The little column of words ran on in a tone as blithe and whimsical as the off-handed question it had posed, but that introductory line enabled me to pinpoint my main attraction to the book. What I loved was its photographs of natural light. And on every third or fourth page appeared the feature that drew me in most of all: sunlit windows.
The brightest ones, which were usually covered in gauzy sheers or overexposed so that the outside vistas were totally obscured, captivated me most of all.
Why? The subject was odd enough to give rise to questions of my own. What did I imagine lay outside those brilliant panes? Somehow I knew I didn’t want it to be familiar territory. I wanted it to be a landscape of unexplored loveliness, possibly, or a setting so dear to someone else that I could spend years searching out the treasured details hidden within it.
A few weeks later the sensation struck again, this time as I was falling asleep in my own bedroom. A dream from the early, half-awake stages of sleep brought the simple image of berries in a bowl to mind. I was washing them at the sink of a kitchen unfamiliar to me, under a window with the light cascading in, and the golden slant of sun gleamed against the curved edge of the bowl and scattered into a thousand crystals in the water streaming over my hands.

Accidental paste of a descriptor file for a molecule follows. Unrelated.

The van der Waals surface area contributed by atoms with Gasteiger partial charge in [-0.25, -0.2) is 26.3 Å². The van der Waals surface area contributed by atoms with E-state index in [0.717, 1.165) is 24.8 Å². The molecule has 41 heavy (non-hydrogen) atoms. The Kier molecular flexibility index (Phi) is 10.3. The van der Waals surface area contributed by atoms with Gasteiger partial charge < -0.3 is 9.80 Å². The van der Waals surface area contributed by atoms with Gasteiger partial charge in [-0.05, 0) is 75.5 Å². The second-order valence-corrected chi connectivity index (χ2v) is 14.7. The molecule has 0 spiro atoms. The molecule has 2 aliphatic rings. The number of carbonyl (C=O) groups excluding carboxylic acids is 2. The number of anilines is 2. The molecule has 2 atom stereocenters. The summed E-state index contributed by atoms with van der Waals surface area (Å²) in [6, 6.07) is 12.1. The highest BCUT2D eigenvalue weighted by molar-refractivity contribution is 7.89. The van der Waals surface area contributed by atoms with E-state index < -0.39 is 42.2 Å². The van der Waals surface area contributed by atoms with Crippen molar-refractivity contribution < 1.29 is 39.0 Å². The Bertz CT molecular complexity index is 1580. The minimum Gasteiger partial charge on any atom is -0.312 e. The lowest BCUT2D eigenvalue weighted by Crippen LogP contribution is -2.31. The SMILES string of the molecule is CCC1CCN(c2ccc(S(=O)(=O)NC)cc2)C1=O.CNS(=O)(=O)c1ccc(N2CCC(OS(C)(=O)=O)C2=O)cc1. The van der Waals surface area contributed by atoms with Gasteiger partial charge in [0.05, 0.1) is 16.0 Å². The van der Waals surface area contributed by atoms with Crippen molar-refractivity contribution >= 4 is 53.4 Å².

My heart responded to this picture with a surge so eager that I was literally startled awake for a moment.
That image seemed to carry a wisp of something I’ve glimpsed in places dearest to my Homeward heart — places like the final chapters of C. S. Lewis’ The Last Battle, and the steps down to the harbor of Tolkien’s Grey Havens. I’m slow on the uptake when this deep thirst awakens, so that only now — a year later — I’m able to recognize this image of the lighted window for what it means to me.